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Trouble with trig integral

Kristal

New member
Feb 14, 2020
2
I have a few questions and a request for an explanation.

I worked this problem for a quite a while last night. I posted it here.

https://math.stackexchange.com/questions/3547225/help-with-trig-sub-integral/3547229#3547229

The original problem is in the top left. Sorry that the negative sometimes gets cut off in the photo, and yes I know it's not fully simplified there.

My first question is the more involved one: Is the algebra in my original work sound? If it is, why doesn't it work in this instance?

My second question is: is this a correct solution? https://imgur.com/2tgEz0O

It is for webwork, and I used two out of three chances. I'd prefer to keep my perfect webwork mark, obviously ;p

Finally, I was kind of impressed with Ans4's square completion and had to run it through to see that it was correct. That's such a useful skill. Do you have some advice about how I could improve my math tricks to that point?
 

skeeter

Well-known member
MHB Math Helper
Mar 1, 2012
655
Is the algebra in my original work sound?
Looks like you did this (correct me if I'm mistaken) ...

\(\displaystyle -7\int \dfrac{x^2}{\sqrt{4x-x^2}} \,dx = -7\int \dfrac{x^2}{\sqrt{x}\sqrt{4-x}} \,dx = -7\int \dfrac{x^{3/2}}{\sqrt{4-x}} \,dx\)

from here, I see you attempted to use the trig sub $\sqrt{x} = 2\sin{\theta}$.

you made a mistake determining $dx$ ...

$\sqrt{x} = 2\sin{\theta} \implies x = 4\sin^2{\theta} \implies dx = 8\sin{\theta}\cos{\theta} \, d\theta$
 

Kristal

New member
Feb 14, 2020
2
I did sub it in as a replacement for $\sqrt{x}$ though.

I posted this elsewhere since I wasn't even sure if it would be approved here. There it was suggested that I should have put $4cos\theta=\frac{1}{\sqrt{x}}dx$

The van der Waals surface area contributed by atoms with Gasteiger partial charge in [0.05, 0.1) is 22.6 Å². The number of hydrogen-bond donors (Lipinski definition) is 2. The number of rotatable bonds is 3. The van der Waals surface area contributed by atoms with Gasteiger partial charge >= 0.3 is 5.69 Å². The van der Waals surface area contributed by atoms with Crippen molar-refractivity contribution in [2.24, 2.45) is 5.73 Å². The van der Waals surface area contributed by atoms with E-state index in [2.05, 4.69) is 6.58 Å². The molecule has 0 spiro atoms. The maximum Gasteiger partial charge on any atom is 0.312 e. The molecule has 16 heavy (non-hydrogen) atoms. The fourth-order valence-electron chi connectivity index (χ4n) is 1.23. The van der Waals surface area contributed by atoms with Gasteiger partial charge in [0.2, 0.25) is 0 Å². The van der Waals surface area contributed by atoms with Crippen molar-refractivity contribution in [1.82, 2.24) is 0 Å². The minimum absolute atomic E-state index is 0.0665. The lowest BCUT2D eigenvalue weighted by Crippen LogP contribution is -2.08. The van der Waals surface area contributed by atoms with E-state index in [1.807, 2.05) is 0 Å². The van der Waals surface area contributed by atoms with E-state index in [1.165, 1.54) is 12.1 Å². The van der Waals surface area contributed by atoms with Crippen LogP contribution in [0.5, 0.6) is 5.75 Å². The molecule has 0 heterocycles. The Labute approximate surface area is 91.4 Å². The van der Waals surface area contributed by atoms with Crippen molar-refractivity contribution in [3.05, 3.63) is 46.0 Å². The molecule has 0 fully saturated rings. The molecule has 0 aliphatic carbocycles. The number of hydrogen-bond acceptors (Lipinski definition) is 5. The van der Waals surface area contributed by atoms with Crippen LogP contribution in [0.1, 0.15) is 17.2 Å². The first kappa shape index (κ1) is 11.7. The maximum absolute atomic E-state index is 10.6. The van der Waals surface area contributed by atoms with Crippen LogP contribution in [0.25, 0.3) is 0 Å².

This is an important conceptual point, though. Are you saying that this is the only correct derivative because dx means wrt x and not x to some power?

If so, well it would be nice if a teacher told us these things sometimes...
 

Klaas van Aarsen

MHB Seeker
Staff member
Mar 5, 2012
8,736
I did sub it in as a replacement for $\sqrt{x}$ though.

I posted this elsewhere since I wasn't even sure if it would be approved here. There it was suggested that I should have put $4cos\theta=\frac{1}{\sqrt{x}}dx$

This is an important conceptual point, though. Are you saying that this is the only correct derivative because dx means wrt x and not x to some power?

If so, well it would be nice if a teacher told us these things sometimes...
Hi Kristal, welcome to MHB! ;)

There are 2 ways that are generally taught to do a substitution.

You have the integral
$$\int \frac{x^{3/2}}{\sqrt{4-x}}\,dx$$
and you want to replace $\sqrt x$ by $2\sin\theta$.

Method 1
Write $x$ as a function of $\theta$ and take the derivative as skeeter suggested:
$$\sqrt x=2\sin\theta \implies x=4\sin^2\theta \implies dx=d(4\sin^2\theta) = 8\sin\theta\cos\theta\,d\theta$$
We can now replace $\sqrt x$ and $dx$ to find:
$$\int \frac{x^{3/2}}{\sqrt{4-x}}\,dx = \int \frac{(2\sin\theta)^{3}}{\sqrt{4-(2\sin\theta)^2}}\,d(4\sin^2\theta)
= \int \frac{(2\sin\theta)^{3}}{\sqrt{4-(2\sin\theta)^2}}\cdot 8\sin\theta\cos\theta\,d\theta$$

Method 2
Take the derivative left and right, and do what needs to be done to eliminate $x$.
In this case:
$$\sqrt x=2\sin\theta \implies d(\sqrt x)=d(2\sin\theta) \implies \frac 1{2\sqrt x}\,dx= 2\cos\theta\,d\theta
\implies \frac{dx}{\sqrt x} = 4\cos\theta\,d\theta$$
Rewrite the integral a bit to match and substitute:
$$\int \frac{x^{3/2}}{\sqrt{4-x}}\,dx = \int \frac{x^2}{\sqrt{4-x}}\cdot\frac{dx}{\sqrt x}
= \int \frac{(2\sin\theta)^4}{\sqrt{4-(2\sin\theta)^2}}\cdot 4\cos\theta\,d\theta
$$

We can see that the result is the same in both cases.

I'm afraid I can't comment on what your teacher is telling you since I don't know what that is.
We can only point out and show what the correct math is.
 

skeeter

Well-known member
MHB Math Helper
Mar 1, 2012
655
my calculator’s CAS worked out these antiderivatives ...
 

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